Setting out a structure for such a partnership, the paper suggested it should be composed of the President of the CDB as Chair, appropriate Private Sector Representatives and other relevant agencies. The CDB would have responsibility for the organisation, coordination and execution of the investments required for the priority areas, and would work closely with the regional private sector including through a Joint Commission on Regional Development.
The CDB would be expected to establish clear time-lines for the execution of the programmes and to report regularly to the relevant CARICOM organs on execution particularly to Finance Minsters and Heads of Government.
With regard to external assistance, the creation of such a Joint Commission should find favour with donor agencies and governments particularly because it will be a body comprising both the public and private sectors and would be subject to the international ‘best practices” rules that guide the CDB.
An important effect of such a joint approach would be support for projects that promote new investment. Another benefit would be that the blessing of official donor agencies would encourage additional financing in loans and equity from the external commercial market.
It would be necessary for CARICOM governments to agree with the donors, such as the European Union, that contribute to Regional Co-operation and Integration programmes to co-ordinate and focus such regional programmes under the umbrella of the proposed Joint Commission. Such an agreement would not affect contributions to individual national programmes.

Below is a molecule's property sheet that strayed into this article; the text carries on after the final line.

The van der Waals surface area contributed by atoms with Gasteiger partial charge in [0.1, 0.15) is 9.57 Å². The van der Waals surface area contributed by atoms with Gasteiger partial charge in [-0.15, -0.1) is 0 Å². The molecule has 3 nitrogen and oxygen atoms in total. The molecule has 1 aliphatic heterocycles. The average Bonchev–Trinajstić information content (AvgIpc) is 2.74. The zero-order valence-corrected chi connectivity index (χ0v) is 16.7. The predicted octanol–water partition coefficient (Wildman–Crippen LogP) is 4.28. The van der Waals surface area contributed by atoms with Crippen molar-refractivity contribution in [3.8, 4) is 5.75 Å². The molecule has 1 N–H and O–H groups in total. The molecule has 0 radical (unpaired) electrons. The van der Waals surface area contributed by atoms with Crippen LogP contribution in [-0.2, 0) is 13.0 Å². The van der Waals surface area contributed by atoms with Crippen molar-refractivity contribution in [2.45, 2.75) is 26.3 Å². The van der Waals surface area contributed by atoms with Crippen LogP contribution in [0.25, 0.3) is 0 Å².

Those basically are the proposals contained in the “Re-energising CARICOM” paper. No CARICOM country would lose by its implementation and every CARICOM country would gain from reduced costs for food, oil and gas. They would also gain from structured, regular and reliable maritime transportation for agricultural and manufactured goods and, therefore, an increase in inter-regional trade.
Additionally, both in the build-out of programmes in the crucial areas of food production, renewable energy and maritime transport, and in their eventual operations, existing businesses would expand, new businesses created, and new employment generated.
One blueprint for using regional tools to achieve national growth exists, in the “Re-energising CARICOM” paper. What is required is the political will to do it.
(Sir Ronald Sanders is a Consultant, Senior Research Fellow at London University and former Caribbean Dipomat)